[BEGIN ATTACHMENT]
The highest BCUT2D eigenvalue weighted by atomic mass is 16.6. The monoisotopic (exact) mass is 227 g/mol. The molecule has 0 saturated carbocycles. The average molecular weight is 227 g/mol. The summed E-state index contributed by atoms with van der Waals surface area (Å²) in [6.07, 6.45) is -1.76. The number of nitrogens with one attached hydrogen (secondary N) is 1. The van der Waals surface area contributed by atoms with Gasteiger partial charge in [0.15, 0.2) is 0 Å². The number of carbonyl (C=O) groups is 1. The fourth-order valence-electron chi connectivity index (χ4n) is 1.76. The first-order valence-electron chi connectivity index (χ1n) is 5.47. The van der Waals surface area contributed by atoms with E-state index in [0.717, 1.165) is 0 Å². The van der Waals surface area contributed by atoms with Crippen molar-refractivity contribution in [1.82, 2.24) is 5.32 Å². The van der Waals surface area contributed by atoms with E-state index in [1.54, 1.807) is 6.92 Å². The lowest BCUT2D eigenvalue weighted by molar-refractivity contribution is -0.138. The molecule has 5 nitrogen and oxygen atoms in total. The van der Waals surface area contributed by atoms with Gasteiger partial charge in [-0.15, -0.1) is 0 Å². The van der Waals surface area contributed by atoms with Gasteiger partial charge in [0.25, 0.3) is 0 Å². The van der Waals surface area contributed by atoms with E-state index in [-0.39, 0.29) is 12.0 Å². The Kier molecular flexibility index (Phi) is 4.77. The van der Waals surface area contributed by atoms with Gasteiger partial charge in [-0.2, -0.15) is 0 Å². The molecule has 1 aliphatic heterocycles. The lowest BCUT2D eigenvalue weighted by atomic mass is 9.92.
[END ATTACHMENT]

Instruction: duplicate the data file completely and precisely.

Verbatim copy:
The highest BCUT2D eigenvalue weighted by atomic mass is 16.6. The monoisotopic (exact) mass is 227 g/mol. The molecule has 0 saturated carbocycles. The average molecular weight is 227 g/mol. The summed E-state index contributed by atoms with van der Waals surface area (Å²) in [6.07, 6.45) is -1.76. The number of nitrogens with one attached hydrogen (secondary N) is 1. The van der Waals surface area contributed by atoms with Gasteiger partial charge in [0.15, 0.2) is 0 Å². The number of carbonyl (C=O) groups is 1. The fourth-order valence-electron chi connectivity index (χ4n) is 1.76. The first-order valence-electron chi connectivity index (χ1n) is 5.47. The van der Waals surface area contributed by atoms with E-state index in [0.717, 1.165) is 0 Å². The van der Waals surface area contributed by atoms with Crippen molar-refractivity contribution in [1.82, 2.24) is 5.32 Å². The van der Waals surface area contributed by atoms with E-state index in [1.54, 1.807) is 6.92 Å². The lowest BCUT2D eigenvalue weighted by molar-refractivity contribution is -0.138. The molecule has 5 nitrogen and oxygen atoms in total. The van der Waals surface area contributed by atoms with Gasteiger partial charge in [-0.15, -0.1) is 0 Å². The van der Waals surface area contributed by atoms with Gasteiger partial charge in [0.25, 0.3) is 0 Å². The van der Waals surface area contributed by atoms with E-state index in [-0.39, 0.29) is 12.0 Å². The Kier molecular flexibility index (Phi) is 4.77. The van der Waals surface area contributed by atoms with Gasteiger partial charge in [-0.2, -0.15) is 0 Å². The molecule has 1 aliphatic heterocycles. The lowest BCUT2D eigenvalue weighted by atomic mass is 9.92.